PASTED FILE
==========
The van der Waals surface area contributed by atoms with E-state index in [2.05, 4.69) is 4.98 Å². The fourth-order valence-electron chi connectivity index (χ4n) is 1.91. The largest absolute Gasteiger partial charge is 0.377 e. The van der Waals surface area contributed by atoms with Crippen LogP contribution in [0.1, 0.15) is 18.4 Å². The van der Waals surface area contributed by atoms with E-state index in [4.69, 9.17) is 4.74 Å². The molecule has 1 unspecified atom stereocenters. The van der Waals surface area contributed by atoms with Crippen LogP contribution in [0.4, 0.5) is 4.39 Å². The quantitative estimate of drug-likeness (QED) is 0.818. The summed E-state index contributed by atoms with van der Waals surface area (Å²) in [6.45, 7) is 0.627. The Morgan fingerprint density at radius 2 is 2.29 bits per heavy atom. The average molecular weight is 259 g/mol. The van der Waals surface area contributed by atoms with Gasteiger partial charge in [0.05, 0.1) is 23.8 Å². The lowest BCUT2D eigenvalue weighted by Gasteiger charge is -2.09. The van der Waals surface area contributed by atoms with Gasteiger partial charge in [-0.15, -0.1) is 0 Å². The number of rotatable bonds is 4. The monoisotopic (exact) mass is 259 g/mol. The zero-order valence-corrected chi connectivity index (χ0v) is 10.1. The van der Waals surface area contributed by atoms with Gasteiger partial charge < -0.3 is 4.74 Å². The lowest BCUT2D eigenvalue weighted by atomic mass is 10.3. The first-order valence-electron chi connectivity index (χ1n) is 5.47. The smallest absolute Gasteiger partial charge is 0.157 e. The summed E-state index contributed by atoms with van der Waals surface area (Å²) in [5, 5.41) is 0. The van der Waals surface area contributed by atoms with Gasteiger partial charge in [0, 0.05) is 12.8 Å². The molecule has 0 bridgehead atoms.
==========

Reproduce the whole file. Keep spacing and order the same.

The van der Waals surface area contributed by atoms with E-state index in [2.05, 4.69) is 4.98 Å². The fourth-order valence-electron chi connectivity index (χ4n) is 1.91. The largest absolute Gasteiger partial charge is 0.377 e. The van der Waals surface area contributed by atoms with Crippen LogP contribution in [0.1, 0.15) is 18.4 Å². The van der Waals surface area contributed by atoms with E-state index in [4.69, 9.17) is 4.74 Å². The molecule has 1 unspecified atom stereocenters. The van der Waals surface area contributed by atoms with Crippen LogP contribution in [0.4, 0.5) is 4.39 Å². The quantitative estimate of drug-likeness (QED) is 0.818. The summed E-state index contributed by atoms with van der Waals surface area (Å²) in [6.45, 7) is 0.627. The Morgan fingerprint density at radius 2 is 2.29 bits per heavy atom. The average molecular weight is 259 g/mol. The van der Waals surface area contributed by atoms with Gasteiger partial charge in [0.05, 0.1) is 23.8 Å². The lowest BCUT2D eigenvalue weighted by Gasteiger charge is -2.09. The van der Waals surface area contributed by atoms with Gasteiger partial charge in [-0.15, -0.1) is 0 Å². The number of rotatable bonds is 4. The monoisotopic (exact) mass is 259 g/mol. The zero-order valence-corrected chi connectivity index (χ0v) is 10.1. The van der Waals surface area contributed by atoms with Gasteiger partial charge < -0.3 is 4.74 Å². The lowest BCUT2D eigenvalue weighted by atomic mass is 10.3. The first-order valence-electron chi connectivity index (χ1n) is 5.47. The smallest absolute Gasteiger partial charge is 0.157 e. The summed E-state index contributed by atoms with van der Waals surface area (Å²) in [5, 5.41) is 0. The van der Waals surface area contributed by atoms with Gasteiger partial charge in [0, 0.05) is 12.8 Å². The molecule has 0 bridgehead atoms.